Collaborative activities that involve public agencies or community groups working together to improve outcomes for patients with specific conditions present another strategy to create system-wide change. However, two-thirds of the surveyed physicians report never having participated in collaboratives. Providers who have used quality improvement collaboratives are more likely to be primary care, salaried physicians in larger group practices.Coordination of Care and Referrals
The most commonly reported quality problems for physicians are issues of care coordination. These issues include disruptions in the process of transferring important patient information and patients receiving conflicting information. Most physicians (72%) reported that patients' medical records, test results, or other relevant information were sometimes or often not available at the time of a scheduled visit. One-third often or sometimes observed that tests or procedures had to be repeated because findings were not available or were inadequate for interpretation, and 28 percent reported that care was compromised due to conflicting information from different health professionals. One-quarter (26%) observed that patients experienced problems following hospital discharge due to information not being released in a timely manner. In some cases (15%), physicians reported that patients often or sometimes did not receive appropriate follow-up, despite test results that indicate the need for such treatment.
The frequency of coordination problems differs somewhat by practice setting and size, with physicians who practice in groups of more than 50 more likely than solo practitioners to report such problems. In addition, PCPs mainly observe issues around follow-up and hand-off (e.g., hospital discharge process), while specialists more often experience test results that are unavailable and need to be repeated.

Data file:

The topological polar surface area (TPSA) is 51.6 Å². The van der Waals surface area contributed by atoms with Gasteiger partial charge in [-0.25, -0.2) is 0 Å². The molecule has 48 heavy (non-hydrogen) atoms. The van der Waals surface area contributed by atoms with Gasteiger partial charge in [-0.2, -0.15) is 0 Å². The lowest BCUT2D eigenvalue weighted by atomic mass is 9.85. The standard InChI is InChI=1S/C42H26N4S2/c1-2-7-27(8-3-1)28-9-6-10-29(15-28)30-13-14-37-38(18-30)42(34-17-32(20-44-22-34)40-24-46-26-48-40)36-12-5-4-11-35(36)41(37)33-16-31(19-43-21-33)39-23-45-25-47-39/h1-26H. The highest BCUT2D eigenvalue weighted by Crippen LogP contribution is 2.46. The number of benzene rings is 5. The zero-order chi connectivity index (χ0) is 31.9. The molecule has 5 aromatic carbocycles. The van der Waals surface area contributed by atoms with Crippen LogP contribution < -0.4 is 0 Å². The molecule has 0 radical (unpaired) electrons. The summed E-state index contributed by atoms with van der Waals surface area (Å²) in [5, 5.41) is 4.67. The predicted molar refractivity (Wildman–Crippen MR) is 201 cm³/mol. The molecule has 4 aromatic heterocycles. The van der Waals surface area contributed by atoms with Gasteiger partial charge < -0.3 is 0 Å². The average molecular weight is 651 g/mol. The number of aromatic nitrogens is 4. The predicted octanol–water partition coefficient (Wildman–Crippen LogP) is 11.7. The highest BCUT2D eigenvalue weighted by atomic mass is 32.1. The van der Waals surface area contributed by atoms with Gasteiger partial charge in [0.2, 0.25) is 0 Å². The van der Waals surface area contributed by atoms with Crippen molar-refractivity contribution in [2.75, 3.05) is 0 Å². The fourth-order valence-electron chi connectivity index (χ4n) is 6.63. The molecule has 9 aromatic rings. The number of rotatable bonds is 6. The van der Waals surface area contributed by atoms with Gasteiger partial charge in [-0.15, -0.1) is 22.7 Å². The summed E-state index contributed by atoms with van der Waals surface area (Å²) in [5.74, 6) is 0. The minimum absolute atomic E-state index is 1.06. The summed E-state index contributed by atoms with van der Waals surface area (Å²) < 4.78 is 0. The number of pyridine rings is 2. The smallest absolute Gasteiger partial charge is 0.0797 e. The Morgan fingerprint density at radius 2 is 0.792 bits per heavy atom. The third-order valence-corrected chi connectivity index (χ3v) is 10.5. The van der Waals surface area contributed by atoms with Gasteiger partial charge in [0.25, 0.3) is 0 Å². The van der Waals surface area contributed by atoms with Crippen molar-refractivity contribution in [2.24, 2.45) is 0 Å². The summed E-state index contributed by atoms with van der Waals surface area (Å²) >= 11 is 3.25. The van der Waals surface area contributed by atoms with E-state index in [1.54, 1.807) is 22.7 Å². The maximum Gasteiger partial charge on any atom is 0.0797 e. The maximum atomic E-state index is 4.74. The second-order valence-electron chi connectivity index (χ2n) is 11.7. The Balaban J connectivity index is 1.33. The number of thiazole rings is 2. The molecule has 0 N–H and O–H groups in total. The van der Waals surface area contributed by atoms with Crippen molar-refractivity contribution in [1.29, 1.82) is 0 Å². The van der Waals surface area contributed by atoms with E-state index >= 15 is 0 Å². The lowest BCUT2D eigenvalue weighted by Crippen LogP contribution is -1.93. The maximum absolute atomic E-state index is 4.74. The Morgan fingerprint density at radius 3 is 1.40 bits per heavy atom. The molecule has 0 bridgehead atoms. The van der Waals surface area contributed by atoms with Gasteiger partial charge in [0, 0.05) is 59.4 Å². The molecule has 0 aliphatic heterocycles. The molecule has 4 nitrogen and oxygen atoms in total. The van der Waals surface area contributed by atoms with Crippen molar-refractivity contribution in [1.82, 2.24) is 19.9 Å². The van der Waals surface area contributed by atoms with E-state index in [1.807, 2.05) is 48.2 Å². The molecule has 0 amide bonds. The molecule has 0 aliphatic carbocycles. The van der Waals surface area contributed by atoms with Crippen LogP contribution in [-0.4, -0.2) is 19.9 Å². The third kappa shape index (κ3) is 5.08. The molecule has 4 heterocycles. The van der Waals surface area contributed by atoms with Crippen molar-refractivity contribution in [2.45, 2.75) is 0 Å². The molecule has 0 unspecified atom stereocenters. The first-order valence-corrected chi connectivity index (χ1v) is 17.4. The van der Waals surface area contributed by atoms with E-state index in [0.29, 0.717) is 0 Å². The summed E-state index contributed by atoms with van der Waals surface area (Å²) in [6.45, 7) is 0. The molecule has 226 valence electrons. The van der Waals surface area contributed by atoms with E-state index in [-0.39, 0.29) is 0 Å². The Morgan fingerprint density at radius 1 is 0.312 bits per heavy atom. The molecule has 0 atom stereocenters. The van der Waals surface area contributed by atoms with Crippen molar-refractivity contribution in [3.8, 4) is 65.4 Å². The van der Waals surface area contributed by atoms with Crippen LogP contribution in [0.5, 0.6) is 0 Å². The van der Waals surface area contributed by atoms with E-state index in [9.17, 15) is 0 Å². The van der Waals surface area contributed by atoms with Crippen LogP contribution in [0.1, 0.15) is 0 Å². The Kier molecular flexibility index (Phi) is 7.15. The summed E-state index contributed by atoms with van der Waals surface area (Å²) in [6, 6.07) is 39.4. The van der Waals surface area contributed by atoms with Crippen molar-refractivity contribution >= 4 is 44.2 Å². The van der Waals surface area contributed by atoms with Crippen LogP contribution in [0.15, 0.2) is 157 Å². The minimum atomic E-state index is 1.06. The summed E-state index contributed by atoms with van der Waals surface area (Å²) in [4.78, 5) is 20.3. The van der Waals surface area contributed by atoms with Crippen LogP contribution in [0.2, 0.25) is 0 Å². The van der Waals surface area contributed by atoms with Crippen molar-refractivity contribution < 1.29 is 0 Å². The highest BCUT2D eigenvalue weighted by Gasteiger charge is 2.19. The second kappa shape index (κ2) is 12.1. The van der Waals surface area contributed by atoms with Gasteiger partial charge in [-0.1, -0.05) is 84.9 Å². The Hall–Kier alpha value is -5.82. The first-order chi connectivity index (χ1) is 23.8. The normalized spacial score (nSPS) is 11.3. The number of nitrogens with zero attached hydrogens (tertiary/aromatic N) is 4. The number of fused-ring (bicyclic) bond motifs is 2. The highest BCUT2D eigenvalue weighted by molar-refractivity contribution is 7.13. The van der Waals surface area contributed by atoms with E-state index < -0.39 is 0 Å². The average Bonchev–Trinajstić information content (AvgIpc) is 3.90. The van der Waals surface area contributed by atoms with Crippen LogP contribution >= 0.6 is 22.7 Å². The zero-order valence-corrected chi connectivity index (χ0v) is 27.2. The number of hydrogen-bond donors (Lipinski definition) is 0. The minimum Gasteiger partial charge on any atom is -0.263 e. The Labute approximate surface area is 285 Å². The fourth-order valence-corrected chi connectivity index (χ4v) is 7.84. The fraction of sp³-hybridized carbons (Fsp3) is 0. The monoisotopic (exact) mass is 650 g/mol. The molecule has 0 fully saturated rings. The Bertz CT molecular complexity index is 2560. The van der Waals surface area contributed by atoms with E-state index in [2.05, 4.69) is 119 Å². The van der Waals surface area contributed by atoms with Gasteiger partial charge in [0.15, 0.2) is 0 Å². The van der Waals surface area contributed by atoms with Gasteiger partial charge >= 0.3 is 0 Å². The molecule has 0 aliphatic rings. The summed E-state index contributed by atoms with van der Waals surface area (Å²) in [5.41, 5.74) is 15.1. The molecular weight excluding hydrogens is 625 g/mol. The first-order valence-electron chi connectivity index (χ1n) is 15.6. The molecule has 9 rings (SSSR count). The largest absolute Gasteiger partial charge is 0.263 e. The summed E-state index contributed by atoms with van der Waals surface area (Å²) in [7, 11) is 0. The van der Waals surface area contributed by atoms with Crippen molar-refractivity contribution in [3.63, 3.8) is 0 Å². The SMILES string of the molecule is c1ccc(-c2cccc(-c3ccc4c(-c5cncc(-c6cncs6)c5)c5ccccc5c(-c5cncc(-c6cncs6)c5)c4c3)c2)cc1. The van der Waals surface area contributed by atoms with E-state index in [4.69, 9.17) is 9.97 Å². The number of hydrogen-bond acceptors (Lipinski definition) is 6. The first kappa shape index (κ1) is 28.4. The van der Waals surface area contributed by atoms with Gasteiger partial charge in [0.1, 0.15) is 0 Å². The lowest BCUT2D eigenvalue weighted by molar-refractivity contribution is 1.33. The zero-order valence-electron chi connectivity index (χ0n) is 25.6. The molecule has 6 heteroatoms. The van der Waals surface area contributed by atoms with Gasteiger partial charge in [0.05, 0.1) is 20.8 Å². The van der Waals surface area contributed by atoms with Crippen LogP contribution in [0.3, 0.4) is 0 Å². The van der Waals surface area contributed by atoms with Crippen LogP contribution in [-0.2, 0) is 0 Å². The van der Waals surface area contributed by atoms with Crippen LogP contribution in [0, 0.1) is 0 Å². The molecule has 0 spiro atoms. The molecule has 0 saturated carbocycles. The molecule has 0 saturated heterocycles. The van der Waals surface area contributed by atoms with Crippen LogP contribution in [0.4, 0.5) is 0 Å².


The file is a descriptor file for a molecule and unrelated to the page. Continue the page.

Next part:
One-third of physicians said they had problems receiving information and feedback regarding referral in a timely manner. These problems are more frequently experienced by specialists and physicians in larger group practices. In addition, most physicians (64%) say they rarely or never have objective information about the quality of care provided by physicians to whom they refer patients. Quality of care data appears to have little impact on referral decisions, with most physicians using other information, such as patients' experiences with physicians or professional reputation among peers.Quality Improvement Strategies
The survey explored physicians' opinions on the effectiveness of seven potential strategies to improve quality of care. These include: appropriate time spent with patients; patient access to preventive care and health education; treatment guidelines or protocols; information technologies; information about specialists and specialty centers for referrals; team work and communication. Most physicians (52%) cited time spent with patients as an effective strategy in improving quality of care. They also cited access to preventive care (41%) and teamwork and increased communication among health care professionals (35%). Other approaches such as guidelines, electronic medical records and e-prescribing, and performance data, received only limited support from physicians. While most physicians believe that team care results in better decisions, some remain skeptical. One-third (32%) agree or strongly agree that teamwork makes care more cumbersome, while one-quarter (24%) agree or strongly agree that a team approach can increase the likelihood of medical errors. Physicians in solo practice are less supportive of team care than those in larger groups or in hospital settings. Specialty and gender are also significant factors. Forty-one percent of primary care physicians said that teamwork would be very effective in improving care, compared with 33 percent of specialists. Thirty-two of male physicians said that teamwork would be very effective, compared with 45 percent of female physicians.Incentives and Disincentives for Providing Quality Care